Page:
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post #8 of 1827 Old 05-21-2010, 04:04 AM
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Quote:
Originally Posted by travon802 View Post

The fact that the Logitech device has 2 USB ports AND built-in Wireless N leads me to believe that adding a hard drive could be a possibility. Unless they're specifically for the add-on peripherals (which would suck!)

I agree there is that possibility, I just don't see Google bringing a product to the marketplace that will give us all the playback capabilities that PopcornHour, Dune, etc... give us. For now just seems like another box to have attached to our tv

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post #9 of 1827 Old 05-21-2010, 05:28 AM
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More info here including a press release.

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post #10 of 1827 Old 05-21-2010, 06:39 AM
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Quote:
Originally Posted by jmpage2 View Post

Google just bitch slapped TiVo and Syabas.

I think Roku should probably be worried, if this thing will play Netflix (per the press release). Devices like the Popbox or Boxee Box (assuming they ever get released) will still have a market for hobbyists who want to watch their own local content. But it sounds like this has the potential to wipe Roku
right off the map.
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post #11 of 1827 Old 05-21-2010, 09:51 AM
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Quote:
Originally Posted by dbone1026 View Post

I agree there is that possibility, I just don't see Google bringing a product to the marketplace that will give us all the playback capabilities that PopcornHour, Dune, etc... give us. For now just seems like another box to have attached to our tv

I agree with Damian, if it doesn't have the ability to play our local content (via USB drive or network) then I don't see many of us here being into it. But let's wait and see!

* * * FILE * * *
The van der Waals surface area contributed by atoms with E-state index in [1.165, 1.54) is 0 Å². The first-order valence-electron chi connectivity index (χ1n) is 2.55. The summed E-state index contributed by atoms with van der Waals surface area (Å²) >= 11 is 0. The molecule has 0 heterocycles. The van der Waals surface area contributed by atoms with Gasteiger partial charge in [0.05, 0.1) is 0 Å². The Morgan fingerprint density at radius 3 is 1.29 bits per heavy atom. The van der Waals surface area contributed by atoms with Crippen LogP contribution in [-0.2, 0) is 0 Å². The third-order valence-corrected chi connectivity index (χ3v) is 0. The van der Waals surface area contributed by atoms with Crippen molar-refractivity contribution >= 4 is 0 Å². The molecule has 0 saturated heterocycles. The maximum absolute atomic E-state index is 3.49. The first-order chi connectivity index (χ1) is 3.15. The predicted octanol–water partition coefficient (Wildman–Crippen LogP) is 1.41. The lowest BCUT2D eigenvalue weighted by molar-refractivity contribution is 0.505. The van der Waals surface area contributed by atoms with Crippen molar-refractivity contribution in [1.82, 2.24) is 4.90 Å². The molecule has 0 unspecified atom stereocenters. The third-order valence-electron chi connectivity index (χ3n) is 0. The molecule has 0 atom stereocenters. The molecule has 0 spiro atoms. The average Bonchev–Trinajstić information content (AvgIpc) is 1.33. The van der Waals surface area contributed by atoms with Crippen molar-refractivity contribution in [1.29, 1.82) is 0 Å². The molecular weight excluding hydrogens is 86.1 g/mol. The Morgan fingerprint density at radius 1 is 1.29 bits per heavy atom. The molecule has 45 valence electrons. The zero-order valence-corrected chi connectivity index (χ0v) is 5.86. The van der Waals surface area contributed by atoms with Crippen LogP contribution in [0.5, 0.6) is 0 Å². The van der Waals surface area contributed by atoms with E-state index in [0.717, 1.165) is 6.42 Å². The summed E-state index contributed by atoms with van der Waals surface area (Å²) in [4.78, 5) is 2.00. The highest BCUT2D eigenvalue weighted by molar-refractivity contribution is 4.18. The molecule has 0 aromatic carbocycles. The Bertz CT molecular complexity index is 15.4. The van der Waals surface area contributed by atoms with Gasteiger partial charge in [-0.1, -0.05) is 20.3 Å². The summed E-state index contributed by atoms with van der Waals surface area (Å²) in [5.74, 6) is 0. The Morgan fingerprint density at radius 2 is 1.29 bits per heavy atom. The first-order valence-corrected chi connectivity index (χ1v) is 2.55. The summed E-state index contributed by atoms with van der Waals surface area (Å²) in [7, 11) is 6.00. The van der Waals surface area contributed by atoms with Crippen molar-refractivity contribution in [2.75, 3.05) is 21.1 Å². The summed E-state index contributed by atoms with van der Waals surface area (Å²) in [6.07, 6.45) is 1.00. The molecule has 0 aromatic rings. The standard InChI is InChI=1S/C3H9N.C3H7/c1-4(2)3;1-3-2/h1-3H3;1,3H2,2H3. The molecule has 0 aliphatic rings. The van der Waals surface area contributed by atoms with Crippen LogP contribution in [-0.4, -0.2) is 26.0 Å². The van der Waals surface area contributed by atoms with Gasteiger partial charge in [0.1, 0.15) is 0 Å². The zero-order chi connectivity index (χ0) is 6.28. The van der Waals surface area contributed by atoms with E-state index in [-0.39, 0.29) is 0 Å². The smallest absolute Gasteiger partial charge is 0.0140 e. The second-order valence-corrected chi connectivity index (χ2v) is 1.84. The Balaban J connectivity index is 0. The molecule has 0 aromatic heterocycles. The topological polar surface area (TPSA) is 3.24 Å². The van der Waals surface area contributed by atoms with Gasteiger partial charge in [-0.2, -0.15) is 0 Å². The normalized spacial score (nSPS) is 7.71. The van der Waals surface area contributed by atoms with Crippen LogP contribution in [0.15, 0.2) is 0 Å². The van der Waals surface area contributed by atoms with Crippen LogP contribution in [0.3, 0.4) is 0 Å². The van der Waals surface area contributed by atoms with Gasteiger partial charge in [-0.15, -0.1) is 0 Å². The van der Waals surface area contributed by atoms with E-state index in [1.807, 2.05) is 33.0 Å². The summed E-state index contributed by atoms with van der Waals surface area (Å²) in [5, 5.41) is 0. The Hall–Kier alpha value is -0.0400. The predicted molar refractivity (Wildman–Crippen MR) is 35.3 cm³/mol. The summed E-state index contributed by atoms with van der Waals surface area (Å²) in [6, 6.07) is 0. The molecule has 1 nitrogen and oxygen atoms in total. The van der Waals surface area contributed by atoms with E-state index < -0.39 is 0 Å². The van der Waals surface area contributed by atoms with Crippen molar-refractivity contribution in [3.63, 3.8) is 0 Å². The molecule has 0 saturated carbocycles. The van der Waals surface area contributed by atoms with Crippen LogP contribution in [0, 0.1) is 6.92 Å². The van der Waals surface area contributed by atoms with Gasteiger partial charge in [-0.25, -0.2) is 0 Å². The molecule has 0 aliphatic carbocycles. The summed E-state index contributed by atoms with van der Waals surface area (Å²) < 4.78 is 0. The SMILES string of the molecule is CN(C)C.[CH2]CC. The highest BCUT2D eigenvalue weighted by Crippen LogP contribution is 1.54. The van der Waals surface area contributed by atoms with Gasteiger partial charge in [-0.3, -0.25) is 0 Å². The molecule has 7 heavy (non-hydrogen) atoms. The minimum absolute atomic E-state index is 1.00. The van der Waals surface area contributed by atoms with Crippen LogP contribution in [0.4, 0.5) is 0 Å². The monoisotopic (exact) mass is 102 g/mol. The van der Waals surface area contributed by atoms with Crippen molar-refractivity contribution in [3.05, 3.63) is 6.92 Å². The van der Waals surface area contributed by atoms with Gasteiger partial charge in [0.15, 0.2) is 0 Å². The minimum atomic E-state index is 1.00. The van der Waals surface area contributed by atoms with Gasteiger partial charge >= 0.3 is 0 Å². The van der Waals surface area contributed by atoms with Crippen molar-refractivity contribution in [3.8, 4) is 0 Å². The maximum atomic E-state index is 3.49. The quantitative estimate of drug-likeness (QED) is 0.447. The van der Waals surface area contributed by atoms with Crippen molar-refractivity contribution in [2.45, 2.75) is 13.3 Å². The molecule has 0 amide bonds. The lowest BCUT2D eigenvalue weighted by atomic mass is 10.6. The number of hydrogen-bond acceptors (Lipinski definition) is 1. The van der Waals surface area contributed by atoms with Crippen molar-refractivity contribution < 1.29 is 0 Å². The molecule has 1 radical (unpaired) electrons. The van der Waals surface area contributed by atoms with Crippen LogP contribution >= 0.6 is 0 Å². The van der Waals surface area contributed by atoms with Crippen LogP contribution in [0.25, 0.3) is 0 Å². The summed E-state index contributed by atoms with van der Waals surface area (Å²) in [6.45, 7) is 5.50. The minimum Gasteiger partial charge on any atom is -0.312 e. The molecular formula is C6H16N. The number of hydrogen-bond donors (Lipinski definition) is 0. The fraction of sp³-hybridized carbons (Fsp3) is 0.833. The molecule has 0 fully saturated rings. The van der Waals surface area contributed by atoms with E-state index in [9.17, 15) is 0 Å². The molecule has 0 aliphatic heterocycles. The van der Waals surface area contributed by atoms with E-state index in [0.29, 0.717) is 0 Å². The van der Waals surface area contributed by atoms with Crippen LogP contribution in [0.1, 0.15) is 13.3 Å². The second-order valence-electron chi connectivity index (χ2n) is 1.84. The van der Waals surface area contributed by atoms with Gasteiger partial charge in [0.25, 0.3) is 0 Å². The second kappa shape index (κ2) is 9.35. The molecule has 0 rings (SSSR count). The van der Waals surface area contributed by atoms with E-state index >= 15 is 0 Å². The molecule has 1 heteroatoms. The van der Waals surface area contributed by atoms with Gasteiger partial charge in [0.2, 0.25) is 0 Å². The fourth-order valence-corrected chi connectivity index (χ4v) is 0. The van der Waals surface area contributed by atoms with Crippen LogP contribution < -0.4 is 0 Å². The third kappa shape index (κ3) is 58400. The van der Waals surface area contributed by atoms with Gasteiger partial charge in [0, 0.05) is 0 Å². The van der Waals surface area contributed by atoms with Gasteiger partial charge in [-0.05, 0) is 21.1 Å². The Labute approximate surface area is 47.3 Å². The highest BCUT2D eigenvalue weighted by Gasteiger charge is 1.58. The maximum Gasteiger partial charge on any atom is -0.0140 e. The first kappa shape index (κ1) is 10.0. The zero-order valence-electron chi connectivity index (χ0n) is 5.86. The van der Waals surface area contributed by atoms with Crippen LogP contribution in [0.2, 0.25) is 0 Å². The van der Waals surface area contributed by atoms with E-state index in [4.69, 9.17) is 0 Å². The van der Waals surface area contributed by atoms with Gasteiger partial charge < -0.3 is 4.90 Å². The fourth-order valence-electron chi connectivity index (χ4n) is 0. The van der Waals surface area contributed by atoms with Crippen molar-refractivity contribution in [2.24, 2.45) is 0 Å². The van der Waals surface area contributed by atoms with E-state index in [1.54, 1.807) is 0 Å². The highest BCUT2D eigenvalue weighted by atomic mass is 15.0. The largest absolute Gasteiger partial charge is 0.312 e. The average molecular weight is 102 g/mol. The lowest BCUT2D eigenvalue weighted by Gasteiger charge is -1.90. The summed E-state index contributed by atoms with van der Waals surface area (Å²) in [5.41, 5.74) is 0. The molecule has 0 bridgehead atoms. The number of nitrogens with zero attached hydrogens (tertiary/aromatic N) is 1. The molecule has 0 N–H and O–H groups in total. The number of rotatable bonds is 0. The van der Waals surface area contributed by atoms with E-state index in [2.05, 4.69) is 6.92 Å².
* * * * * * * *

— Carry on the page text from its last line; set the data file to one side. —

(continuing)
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post #12 of 1827 Old 05-21-2010, 09:53 AM
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Actually it just comes down to the hardware they use. If the hardware can do it and they have some kind of app store then it's entirely possible that something can be created that can present a YAMJ/XBMC type front-end to a users home video collection.

If Google allows this it will be the watershed moment and we will start to see more widespread adoption of this technology by regular users.
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post #13 of 1827 Old 05-21-2010, 09:57 AM
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Quote:
Originally Posted by jmpage2 View Post

Actually it just comes down to the hardware they use. If the hardware can do it and they have some kind of app store then it's entirely possible that something can be created that can present a YAMJ/XBMC type front-end to a users home video collection.

If Google allows this it will be the watershed moment and we will start to see more widespread adoption of this technology by regular users.

But it is just more then the front end for me. You can have a great front end but if you can't play a majority of the formats (i.e Blu Ray Rips, mkvs, etc...) with the ability to bitstream HD audio then for me it is just another box. I see no reason why Google partnering with Sony, etc.. would even go this far and expect that if you can play back local content it will be very limited. All assumptions on my side though so maybe they will surprise me.

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post #14 of 1827 Old 05-21-2010, 05:28 PM